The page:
Before Heidi Wixom arrived at her neighborhood high school to cast a caucus vote in each of the last two presidential elections, she already had a steadfast favorite to support.
Mitt Romney's executive experience -- overseeing the 2002 Salt Lake City Olympics and then as Massachusetts governor -- appealed to Wixom. So too did the Mormon faith which she and the candidate share. A mother of six, Wixom knocked on doors and organized phone banks for Romney in living rooms throughout this city's suburbs.
"Now, I'm just not seeing that candidate out there who is similar to Gov. Romney," says Wixom, who lives a few blocks from a Mormon temple. "Faith is not the only thing I look for in a candidate, but it's important."
In Nevada, Mormons constitute roughly 4% of the population and a larger share of those who vote in the state's Republican presidential caucuses, which are among the first contests in the presidential nominating campaign.
During the 2008 and 2012 campaigns, entrance polls showed roughly a quarter of GOP caucus-goers were Mormon. In 2008, Romney won nearly all of them, and he carried 88% four years later.
This time around, with more than a dozen Republicans seeking the party's nomination, strong support from Mormon voters, if they come together as a bloc, could be a significant boost.
"The Mormon Church has always been a reliable voting bloc that can organize informally and will turn out in a caucus here," said David Fott, a professor of political science at the University of Nevada Las Vegas. "Romney was the go-to candidate for LDS members. But with all the candidates running this time, that vote support from the Mormon Church could be split."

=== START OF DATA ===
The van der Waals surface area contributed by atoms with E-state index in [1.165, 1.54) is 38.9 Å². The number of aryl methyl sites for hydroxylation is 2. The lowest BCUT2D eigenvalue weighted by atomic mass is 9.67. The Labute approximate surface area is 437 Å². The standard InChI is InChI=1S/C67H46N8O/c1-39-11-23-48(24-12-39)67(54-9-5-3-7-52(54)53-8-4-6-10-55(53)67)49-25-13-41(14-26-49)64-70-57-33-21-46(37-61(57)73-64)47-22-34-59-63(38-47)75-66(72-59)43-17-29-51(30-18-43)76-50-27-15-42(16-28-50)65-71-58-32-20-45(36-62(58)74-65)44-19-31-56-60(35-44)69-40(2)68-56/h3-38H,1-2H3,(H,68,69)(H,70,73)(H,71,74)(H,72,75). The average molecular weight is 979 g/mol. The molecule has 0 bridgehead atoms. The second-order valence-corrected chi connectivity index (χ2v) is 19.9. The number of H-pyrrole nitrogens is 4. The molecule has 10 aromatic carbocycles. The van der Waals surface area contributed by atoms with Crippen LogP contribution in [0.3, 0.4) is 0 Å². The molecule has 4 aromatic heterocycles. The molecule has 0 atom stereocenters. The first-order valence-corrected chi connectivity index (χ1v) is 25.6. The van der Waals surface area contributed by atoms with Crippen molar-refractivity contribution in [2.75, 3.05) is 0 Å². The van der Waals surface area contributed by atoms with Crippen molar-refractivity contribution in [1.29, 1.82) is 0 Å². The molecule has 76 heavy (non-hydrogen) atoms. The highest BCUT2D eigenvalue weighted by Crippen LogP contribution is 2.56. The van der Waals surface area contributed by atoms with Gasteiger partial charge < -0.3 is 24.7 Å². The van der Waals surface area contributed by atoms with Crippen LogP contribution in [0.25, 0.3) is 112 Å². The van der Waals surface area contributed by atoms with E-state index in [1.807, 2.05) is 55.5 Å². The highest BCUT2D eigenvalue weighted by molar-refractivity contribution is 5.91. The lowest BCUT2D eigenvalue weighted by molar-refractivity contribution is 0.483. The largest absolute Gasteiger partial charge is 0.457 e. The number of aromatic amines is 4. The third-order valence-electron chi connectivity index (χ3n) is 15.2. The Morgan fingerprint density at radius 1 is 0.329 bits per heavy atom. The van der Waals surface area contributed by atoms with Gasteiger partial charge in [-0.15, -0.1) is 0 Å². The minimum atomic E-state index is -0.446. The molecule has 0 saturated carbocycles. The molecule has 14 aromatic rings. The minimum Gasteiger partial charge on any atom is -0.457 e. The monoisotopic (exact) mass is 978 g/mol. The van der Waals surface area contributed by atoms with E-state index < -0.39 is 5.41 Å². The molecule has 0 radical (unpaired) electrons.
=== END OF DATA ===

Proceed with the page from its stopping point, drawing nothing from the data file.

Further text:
Aides to Romney insist that for now, he will not endorse any of the presidential hopefuls. But several candidates, particularly former Florida Gov. Jeb Bush and Florida Sen. Marco Rubio, are laying groundwork for winning support from the state's Mormons. It starts with scooping up Romney allies.
Rubio's state director, Lt. Gov. Mark Hutchison, a longtime local attorney and a Mormon, had Romney's endorsement last year when he ran for his job in a competitive GOP primary.
"The LDS vote is really important, and that's been demonstrated repeatedly. I'll do all I can to encourage members of the LDS Church to support Marco Rubio," said Hutchison, who plans to host a meet-and-greet with the Florida senator at his home here later this month.
Rubio lived in Nevada for six years as a child and still has family in the area, noted Hutchison. (Rubio's cousin, state Sen. Mo Denis, is a Democrat who represents a Las Vegas district and is also Mormon.)
As for Bush, much of his operation here is being spearheaded by a team of aides who led Romney's campaign in 2008 and 2012.
Assemblyman Lynn Stewart, a former high school teacher of 34 years, introduced Bush at a recent town hall-style event in Henderson, Nev., and called his efforts to reform education "enviable."
"As a Republican, I think he's best fit to win in a general election," said Stewart, who is Mormon and was an ardent supporter of Romney in both 2008 and 2012. "From talking to people in the Mormon Church," it appears "to be a two-person race for support" between Rubio and Bush, he said.
Scott Taylor, an accountant and former GOP state party treasurer, is another staunch former Romney supporter who is torn on which candidate to support this time around.
"I think for church members, it's about electability of candidates, who can win and be representative of strong conservative values, which are also LDS values," Taylor said.
"When you look at the field," he said, "it's wide open."